Several studies calculated readmission rates without applying multilevel analysis [11, 14, 51]. However, it is necessary to use this technique, because of the hierarchical structure of the dataset. We also used the multilevel analysis to quantify the hospital contribution to the risk of readmission. Furthermore, several multilevel studies focused only on a specific diagnosis or patient group [19,20,21,22,23,24,25,26], while our study concerns ten different diagnosis groups in which readmissions are common after an index admission with a surgical procedure. The number of hospitals included in the database is another strength of this study. It contains admission data for more than half of the Dutch hospitals. Furthermore, data from three consecutive years were included for analysis. As the effect of the factor ‘year’ in the models is very small, we do not expect other results for more recent years.

Our study did not include the hospitals that did not register procedures. The characteristics of the 53 hospitals used for analysis were comparable to the characteristics of the 22 excluded hospitals which did not register procedures. However, the mean number of comorbidities was lower in these 22 hospitals. Therefore, the database used in this study might include relatively more severe patients. On the other hand, it could also indicate that these excluded hospitals did not register comorbidities completely.

Our study was limited to Dutch hospitals. It could be plausible that because of financial incentives in other countries, such as the UK and US, their readmission rates differ from those in our study. In addition, the number of admissions could be influenced by the way the immediate care after discharge from the hospital is arranged. In the Netherlands, general practice performs a strong gate keeping role and so many patients receive healthcare at home after discharge. Some systems, such as that in Belgium, which borders the Netherlands, are comparable. A Belgian study with similar methodology found a slightly lower acute readmission percentage compared to the Netherlands [48]. This might be because the registration of the urgency of admissions is not exactly the same. Furthermore, our results concerning the crude readmission rate and the ICCs are in line with the international literature. Therefore, we do not expect a different outcome when studying hospitals from other countries.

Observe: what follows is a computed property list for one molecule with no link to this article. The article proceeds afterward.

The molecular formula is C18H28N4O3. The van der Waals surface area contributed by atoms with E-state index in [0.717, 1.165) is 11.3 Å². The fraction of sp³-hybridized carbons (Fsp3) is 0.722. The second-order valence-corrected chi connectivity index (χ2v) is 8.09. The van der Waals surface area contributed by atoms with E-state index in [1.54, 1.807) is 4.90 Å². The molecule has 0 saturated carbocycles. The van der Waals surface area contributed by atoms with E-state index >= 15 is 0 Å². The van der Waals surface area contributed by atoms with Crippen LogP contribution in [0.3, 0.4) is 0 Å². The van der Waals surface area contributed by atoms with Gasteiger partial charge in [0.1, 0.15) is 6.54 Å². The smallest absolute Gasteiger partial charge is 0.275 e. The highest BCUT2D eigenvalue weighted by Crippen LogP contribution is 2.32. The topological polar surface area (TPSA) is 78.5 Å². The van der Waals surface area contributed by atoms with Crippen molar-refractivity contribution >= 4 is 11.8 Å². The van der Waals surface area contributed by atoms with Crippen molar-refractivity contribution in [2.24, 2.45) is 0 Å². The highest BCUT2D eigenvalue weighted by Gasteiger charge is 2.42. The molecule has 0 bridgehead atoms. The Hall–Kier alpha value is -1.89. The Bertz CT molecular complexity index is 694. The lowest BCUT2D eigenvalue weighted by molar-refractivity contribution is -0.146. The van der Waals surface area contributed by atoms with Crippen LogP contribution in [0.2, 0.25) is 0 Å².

As this study is based on administrative data, it is important to minimise bias caused by differences in registration between the hospitals. Therefore, we excluded hospitals with inadequate data quality, so we expect that this did not affect our results.